MESA is a software instrument developed by a team of astronomers for simulating 1D stellar evolution. My contributions have been:



PyTNR is a library that allows efficient contraction and decomposition of tensor networks and tensors. I developed this to help with a variety of my projects, ranging from analysis of turbulent flows to computing Bayesian evidence and understanding biophysical lattice models.



As part of my Caltech senior thesis I developed Acorn, a Python library for stellar structure and evolution. Acorn uses a basic equation of state (based on a code by Bohdan Paczyński) with support for modern opacity tables and supports modelling the envelopes of stars, both in steady state and out-of-equilibrium. The library supports a day-night circulation model I developed for my thesis as well as irradiation with varying deposition depth. The library does not include any details of nuclear reaction rates and so cannot be used to model the cores of stars.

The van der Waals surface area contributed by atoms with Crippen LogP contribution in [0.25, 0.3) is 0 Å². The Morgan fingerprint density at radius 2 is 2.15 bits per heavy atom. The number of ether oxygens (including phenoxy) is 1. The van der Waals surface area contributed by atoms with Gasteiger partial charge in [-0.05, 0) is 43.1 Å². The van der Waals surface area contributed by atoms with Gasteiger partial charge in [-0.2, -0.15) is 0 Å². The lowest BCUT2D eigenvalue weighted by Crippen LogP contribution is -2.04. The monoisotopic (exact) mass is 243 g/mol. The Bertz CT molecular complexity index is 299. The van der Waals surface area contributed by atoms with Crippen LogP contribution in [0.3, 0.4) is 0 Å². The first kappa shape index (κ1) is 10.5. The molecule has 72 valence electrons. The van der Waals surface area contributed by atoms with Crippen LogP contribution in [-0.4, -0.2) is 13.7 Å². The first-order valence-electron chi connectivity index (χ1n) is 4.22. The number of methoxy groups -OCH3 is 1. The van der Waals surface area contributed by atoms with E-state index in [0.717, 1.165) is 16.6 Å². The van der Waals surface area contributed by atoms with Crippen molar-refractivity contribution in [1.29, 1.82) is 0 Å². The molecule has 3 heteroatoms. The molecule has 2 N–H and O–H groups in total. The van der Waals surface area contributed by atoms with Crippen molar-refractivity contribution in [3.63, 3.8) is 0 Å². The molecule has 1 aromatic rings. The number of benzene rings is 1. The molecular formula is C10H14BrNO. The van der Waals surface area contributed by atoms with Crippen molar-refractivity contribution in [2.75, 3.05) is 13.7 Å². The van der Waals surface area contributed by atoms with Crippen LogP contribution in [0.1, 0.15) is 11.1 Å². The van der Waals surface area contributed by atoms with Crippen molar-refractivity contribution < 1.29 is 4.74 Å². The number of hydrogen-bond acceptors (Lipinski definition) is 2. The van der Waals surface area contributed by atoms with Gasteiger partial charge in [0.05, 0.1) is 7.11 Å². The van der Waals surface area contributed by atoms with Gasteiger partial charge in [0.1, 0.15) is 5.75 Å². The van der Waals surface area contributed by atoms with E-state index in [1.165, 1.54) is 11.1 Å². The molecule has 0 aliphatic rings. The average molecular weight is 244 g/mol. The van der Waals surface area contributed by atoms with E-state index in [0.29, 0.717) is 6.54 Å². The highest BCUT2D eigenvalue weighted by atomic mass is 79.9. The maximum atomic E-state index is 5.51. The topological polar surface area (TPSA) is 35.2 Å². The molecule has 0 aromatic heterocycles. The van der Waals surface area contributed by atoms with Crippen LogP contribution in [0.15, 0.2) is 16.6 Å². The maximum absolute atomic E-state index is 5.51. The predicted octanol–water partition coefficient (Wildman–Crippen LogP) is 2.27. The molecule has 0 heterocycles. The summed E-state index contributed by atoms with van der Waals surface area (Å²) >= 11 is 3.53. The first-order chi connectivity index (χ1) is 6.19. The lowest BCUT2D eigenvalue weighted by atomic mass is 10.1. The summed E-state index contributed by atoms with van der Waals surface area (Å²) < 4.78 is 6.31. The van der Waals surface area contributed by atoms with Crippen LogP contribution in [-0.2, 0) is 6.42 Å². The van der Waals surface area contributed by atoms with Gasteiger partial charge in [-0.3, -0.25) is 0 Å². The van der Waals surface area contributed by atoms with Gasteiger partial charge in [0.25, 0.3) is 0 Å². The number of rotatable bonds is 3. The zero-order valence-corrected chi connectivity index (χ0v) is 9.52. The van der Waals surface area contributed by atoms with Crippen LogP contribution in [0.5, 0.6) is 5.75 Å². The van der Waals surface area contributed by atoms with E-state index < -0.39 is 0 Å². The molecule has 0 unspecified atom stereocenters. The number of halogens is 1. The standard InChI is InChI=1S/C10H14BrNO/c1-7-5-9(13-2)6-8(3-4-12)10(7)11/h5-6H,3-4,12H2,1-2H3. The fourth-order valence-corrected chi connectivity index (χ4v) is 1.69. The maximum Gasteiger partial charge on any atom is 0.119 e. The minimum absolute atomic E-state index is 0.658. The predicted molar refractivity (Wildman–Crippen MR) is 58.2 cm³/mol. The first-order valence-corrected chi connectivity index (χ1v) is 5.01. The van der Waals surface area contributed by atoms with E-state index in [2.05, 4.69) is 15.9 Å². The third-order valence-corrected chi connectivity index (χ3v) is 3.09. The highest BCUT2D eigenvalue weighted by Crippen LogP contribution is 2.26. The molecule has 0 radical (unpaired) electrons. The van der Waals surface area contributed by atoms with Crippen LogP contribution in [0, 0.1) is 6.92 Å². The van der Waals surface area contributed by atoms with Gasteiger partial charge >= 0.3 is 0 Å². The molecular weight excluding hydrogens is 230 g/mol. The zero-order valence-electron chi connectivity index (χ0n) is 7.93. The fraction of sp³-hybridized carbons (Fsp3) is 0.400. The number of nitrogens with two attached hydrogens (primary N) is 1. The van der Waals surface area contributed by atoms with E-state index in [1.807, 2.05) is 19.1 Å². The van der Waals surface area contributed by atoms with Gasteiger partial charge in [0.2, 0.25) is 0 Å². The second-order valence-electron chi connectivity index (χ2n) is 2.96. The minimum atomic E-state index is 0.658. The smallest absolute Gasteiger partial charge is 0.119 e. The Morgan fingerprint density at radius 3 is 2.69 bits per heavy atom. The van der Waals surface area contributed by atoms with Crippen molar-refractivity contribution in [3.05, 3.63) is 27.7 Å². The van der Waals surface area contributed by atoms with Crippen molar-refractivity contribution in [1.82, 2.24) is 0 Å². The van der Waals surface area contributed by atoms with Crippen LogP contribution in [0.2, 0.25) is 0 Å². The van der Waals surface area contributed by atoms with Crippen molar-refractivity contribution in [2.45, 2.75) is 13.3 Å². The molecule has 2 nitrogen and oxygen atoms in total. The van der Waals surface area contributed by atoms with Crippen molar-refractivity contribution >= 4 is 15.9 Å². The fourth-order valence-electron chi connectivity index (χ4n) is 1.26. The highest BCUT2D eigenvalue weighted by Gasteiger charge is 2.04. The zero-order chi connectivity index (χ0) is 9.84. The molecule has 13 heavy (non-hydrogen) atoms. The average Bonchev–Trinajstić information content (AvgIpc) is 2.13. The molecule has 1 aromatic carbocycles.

During an internship in Professor Markovic’s lab at Johns Hopkins University, Justin Silverman and I developed several algorithms for analysing atomic force microscopy (AFM) images of carbon nanotubes. We were later awarded a patent for these algorithms [USPTO 13534428], and packaged them into the NanoImage library. The library produces robust statistics on length and aspect ratio distributions and automatically identifies and excludes sample defects. Requests for licensing should be directed to the Johns Hopkins Technology Transfer office [JHTV].